dainty paw pad every time and it always makes me laugh through my tears come on
get happy it is not easy to find happiness in ourselves and it is not
possible to find it elsewhere Agnes rep layer pleasure 101 gretchen
reynolds if you’re used to thinking of happiness as an elusive unattainable
quality that arrives only when everything is absolutely perfect good
luck with that you’ll be glad to hear that you’ve got it all wrong as it turns
out pleasure can be had quite readily provided you’re ready to try a few of
these simple steps chocolate can be a taste of ecstasy it not only releases
good vibe brain chemicals but also feels pleasant in the mouth it speaks to us
culturally of reward and indulgence then there’s music try listening to a
soothing piece a song that calms you close your eyes your pulse should slow
and your muscles loosen not happening put on classical folk rock soul hip hop
reggaeton whatever appeals let the music transport you make you forget where you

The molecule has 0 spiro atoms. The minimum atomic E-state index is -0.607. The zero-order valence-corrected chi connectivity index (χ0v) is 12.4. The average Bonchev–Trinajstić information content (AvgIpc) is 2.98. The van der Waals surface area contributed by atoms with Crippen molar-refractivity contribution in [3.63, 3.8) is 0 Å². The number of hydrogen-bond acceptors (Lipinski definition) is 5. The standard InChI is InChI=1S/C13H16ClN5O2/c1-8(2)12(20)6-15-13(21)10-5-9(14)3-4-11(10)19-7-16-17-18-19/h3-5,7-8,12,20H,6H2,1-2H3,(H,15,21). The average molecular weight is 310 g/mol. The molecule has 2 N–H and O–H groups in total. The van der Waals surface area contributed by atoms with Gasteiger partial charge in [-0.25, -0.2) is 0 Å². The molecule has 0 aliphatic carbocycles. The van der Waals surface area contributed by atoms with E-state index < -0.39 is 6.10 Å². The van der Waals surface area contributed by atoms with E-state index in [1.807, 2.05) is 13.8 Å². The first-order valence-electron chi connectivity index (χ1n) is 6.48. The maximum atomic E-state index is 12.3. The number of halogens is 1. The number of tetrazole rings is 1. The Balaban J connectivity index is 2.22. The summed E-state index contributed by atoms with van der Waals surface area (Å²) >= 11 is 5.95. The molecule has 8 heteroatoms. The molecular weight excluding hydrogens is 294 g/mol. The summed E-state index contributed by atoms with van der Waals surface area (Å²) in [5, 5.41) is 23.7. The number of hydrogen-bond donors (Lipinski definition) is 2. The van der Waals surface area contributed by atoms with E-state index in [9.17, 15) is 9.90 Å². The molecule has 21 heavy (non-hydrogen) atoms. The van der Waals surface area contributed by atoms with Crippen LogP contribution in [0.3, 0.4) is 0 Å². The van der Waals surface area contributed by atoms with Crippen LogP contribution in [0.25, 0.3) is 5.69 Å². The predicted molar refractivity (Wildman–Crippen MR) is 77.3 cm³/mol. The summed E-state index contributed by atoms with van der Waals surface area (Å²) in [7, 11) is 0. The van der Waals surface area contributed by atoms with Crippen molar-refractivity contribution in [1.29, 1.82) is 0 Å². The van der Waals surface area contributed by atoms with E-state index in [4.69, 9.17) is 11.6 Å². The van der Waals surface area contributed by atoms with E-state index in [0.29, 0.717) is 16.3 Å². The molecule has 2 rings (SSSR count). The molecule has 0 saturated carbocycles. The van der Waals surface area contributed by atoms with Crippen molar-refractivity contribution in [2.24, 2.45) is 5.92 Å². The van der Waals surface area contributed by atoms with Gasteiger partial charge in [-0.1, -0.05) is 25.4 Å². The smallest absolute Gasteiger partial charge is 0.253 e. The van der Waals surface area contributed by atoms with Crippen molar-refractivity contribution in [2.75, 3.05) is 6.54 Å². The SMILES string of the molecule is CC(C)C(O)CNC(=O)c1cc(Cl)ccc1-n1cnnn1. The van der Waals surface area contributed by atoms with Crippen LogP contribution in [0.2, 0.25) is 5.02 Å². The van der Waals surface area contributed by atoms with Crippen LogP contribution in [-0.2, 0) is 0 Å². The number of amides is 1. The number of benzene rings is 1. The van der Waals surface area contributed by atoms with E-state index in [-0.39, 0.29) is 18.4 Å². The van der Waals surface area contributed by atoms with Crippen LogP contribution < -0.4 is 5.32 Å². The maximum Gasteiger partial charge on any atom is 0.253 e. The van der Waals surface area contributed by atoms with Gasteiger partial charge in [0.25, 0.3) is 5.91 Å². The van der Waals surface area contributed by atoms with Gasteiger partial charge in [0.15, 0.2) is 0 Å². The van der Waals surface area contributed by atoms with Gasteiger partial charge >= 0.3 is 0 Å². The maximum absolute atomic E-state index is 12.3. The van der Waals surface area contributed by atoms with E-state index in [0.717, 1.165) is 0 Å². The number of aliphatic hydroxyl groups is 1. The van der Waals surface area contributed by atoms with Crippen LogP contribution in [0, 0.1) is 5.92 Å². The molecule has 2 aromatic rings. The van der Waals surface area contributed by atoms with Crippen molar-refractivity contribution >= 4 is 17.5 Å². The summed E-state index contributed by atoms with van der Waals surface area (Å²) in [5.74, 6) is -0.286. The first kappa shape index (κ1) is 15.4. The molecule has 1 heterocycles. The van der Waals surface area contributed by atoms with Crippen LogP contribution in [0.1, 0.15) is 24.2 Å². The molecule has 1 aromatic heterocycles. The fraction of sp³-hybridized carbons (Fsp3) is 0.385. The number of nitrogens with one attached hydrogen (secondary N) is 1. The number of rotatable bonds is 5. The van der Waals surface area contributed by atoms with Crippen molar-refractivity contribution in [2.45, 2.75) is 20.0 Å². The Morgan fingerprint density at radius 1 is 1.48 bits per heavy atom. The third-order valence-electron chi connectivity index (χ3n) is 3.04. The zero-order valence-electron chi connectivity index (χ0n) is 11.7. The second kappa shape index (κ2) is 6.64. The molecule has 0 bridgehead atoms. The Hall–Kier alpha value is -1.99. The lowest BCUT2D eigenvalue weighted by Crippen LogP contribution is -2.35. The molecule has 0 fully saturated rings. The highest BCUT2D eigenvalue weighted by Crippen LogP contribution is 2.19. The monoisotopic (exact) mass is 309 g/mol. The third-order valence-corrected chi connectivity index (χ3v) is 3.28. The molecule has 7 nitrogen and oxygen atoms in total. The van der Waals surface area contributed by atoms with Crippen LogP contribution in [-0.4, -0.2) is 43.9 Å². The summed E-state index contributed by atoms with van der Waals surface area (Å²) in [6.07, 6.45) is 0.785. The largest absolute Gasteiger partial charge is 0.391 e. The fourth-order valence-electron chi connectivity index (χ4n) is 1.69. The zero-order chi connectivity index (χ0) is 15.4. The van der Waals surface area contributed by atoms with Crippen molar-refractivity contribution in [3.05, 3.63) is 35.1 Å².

are how long you’ve been listening and you were saying something about troubles
go outside walk or drive to the nearest park or beach away from human hubbub sit
quietly listen for finches gulls the whisper of a breeze the bubble and
whoosh of a stream if someone is with you reach for that person’s hand smile
say nothing let the birds chorus look at something beautiful watching cnn’s war
and natural disaster coverage while good for your civic knowledge won’t do much
for your sense of well-being but there’s an antidote switch to a slow soothing
nature show lush landscapes and quiet scenes of ponds and streams quell
distress find a room with a view especially if trees grass and sky any of
you will help even of a parking lot to find pleasure look at life remember
memories often carry melancholy too and that emotion also is bound up in our